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Needle exchange program starts, with county's blessing

Tuesday, March 26, 2002

By Deborah Weisberg

After years of underground distribution, clean needle exchange volunteers will begin supplying addicts openly and legally on April 7 in the parking lot of the Allegheny County Health Department in Oakland.

 
 

More info

Call Prevention Point Pittsburgh at 412-247-3404.

   
 

Prevention Point Pittsburgh, which was authorized by the Health Department two weeks ago to operate a yearlong needle exchange pilot program, plans to distribute clean needles in the parking lot at 3333 Forbes Ave. from 12:30 to 2 p.m. every Sunday in April, said Stuart Fisk, a registered nurse and co-founder of the group. It's not known whether that will be a permanent location.

Though the Health Department has always resisted such a program, it finally sanctioned needle exchange last year in the face of mounting evidence that giving IV drug addicts an alternative to sharing used needles helps stem the spread of HIV and AIDS and the more rampant hepatitis C, another blood-borne pathogen that can lead to serious liver disease. It chose Prevention Point Pittsburgh because of its experience with the underground effort since the mid-1990s, but provided no funding.

The distribution and use of non-prescription needles remains illegal in Pennsylvania; however, counties can declare states of health emergency to override state law, as Philadelphia did years ago. Allegheny County followed suit last year.

It's not know whether addicts will feel comfortable exchanging openly, especially outside their own neighborhoods, Fisk said. The group will continue to deliver needles to "shooting galleries" in the Hill, McKeesport and other communities.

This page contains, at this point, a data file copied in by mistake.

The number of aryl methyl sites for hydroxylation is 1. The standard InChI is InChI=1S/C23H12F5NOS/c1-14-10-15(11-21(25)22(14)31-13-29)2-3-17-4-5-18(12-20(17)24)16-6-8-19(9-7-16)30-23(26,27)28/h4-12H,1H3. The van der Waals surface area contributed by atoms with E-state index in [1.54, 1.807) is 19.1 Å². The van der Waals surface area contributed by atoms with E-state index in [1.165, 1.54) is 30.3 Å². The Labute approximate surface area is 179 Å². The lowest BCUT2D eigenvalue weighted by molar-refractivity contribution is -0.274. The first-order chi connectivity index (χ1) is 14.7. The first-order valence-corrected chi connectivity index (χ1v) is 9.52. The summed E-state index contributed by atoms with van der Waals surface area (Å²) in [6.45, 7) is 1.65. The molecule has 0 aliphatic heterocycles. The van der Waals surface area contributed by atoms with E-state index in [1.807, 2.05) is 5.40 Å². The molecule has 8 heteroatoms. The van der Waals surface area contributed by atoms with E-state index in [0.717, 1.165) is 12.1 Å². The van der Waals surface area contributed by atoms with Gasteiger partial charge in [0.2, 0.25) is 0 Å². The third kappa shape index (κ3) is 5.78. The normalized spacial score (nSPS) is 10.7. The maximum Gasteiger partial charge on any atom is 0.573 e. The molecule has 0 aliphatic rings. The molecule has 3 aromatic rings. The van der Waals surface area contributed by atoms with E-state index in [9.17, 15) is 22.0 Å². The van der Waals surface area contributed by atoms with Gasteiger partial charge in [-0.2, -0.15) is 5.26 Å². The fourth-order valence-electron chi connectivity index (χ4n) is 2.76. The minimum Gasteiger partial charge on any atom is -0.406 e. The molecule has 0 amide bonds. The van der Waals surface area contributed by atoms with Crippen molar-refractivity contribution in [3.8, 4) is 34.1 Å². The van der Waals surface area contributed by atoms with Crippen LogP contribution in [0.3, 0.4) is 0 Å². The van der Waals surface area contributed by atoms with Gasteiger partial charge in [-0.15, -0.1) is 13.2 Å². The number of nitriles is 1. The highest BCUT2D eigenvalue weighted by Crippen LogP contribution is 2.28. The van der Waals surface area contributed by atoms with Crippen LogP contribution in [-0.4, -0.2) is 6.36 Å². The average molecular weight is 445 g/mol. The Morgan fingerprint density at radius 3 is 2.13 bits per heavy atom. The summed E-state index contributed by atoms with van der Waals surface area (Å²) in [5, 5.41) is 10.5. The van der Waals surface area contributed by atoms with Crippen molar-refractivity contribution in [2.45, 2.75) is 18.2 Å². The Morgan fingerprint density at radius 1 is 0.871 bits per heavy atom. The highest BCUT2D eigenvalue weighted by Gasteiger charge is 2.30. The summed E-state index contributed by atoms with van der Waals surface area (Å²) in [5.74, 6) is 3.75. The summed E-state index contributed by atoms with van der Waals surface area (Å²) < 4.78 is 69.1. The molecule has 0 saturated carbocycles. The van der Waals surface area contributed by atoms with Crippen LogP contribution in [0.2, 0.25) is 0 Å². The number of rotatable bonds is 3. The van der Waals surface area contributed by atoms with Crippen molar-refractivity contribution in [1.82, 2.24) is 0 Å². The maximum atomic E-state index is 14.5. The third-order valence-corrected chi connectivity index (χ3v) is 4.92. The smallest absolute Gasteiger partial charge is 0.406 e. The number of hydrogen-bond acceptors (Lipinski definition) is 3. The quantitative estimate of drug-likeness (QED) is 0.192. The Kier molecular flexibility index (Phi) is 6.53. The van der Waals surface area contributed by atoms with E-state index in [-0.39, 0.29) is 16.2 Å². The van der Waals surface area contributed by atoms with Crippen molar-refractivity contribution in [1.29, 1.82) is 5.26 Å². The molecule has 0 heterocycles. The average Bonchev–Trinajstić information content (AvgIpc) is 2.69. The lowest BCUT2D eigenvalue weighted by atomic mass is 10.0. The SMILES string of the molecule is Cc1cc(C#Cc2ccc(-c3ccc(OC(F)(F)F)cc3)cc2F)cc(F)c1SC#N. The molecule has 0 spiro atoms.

But the county sanction opens up the operation to more funding, which has always been difficult to attract because of its underground status. Prevention Point Pittsburgh also will be able to provide more services, such as disease testing, Fisk said.

Last week, the Jewish Healthcare Foundation awarded Prevention Point Pittsburgh a $30,000 two-year grant, said Nancy Zionts, senior program officer.

"The green light by the county made it comfortable for us to consider the grant." The foundation administers $2.2 million in state and federal funds for HIV/AIDS services and prevention, in accordance with priorities set by the Southwestern Pennsylvania AIDS Planning Coalition.

"We know that every time a user shoots drugs with a clean needle, it prevents the spread of HIV and hep C," said Barb Feige, the foundation's HIV/AIDS program director. "The hep C situation here is alarming."

Prevention Point Pittsburgh distributes about 6,000 syringes, other drug paraphernalia and condoms each week on an annual budget of about $180,000, Fisk said. A year ago, it hired a full-time coordinator and would like to add more staff.

"We hope to hire a case manager, someone who could work getting exchangers into methadone treatment, helping them with health care, and housing ... being their advocate."

Fisk also wants to do more testing and treatment referral. When it worked last year with New York City's Beth Israel Institute for Chemical Dependency to field test drug users for disease, Prevention Point Pittsburgh found that 90 percent of roughly 200 "hard exchangers" had hepatitis C, a figure that surprised even Fisk.

"I would have expected 70 percent, but 90 is pretty shocking," he said. "You expect it with older drug injectors, who've been around the block and have been injecting longer. But, we saw it among younger injectors, so it is happening early on, too."

These are the sort of statistics that the county has not been able to gather because HIV/AIDS and hepatitis C were not reportable diseases in the county until last year. Prevention Point Pittsburgh will be able to gather accurate data because it interacts directly with drug users.

Deborah Weisberg is a free-lance writer who covers health issues.

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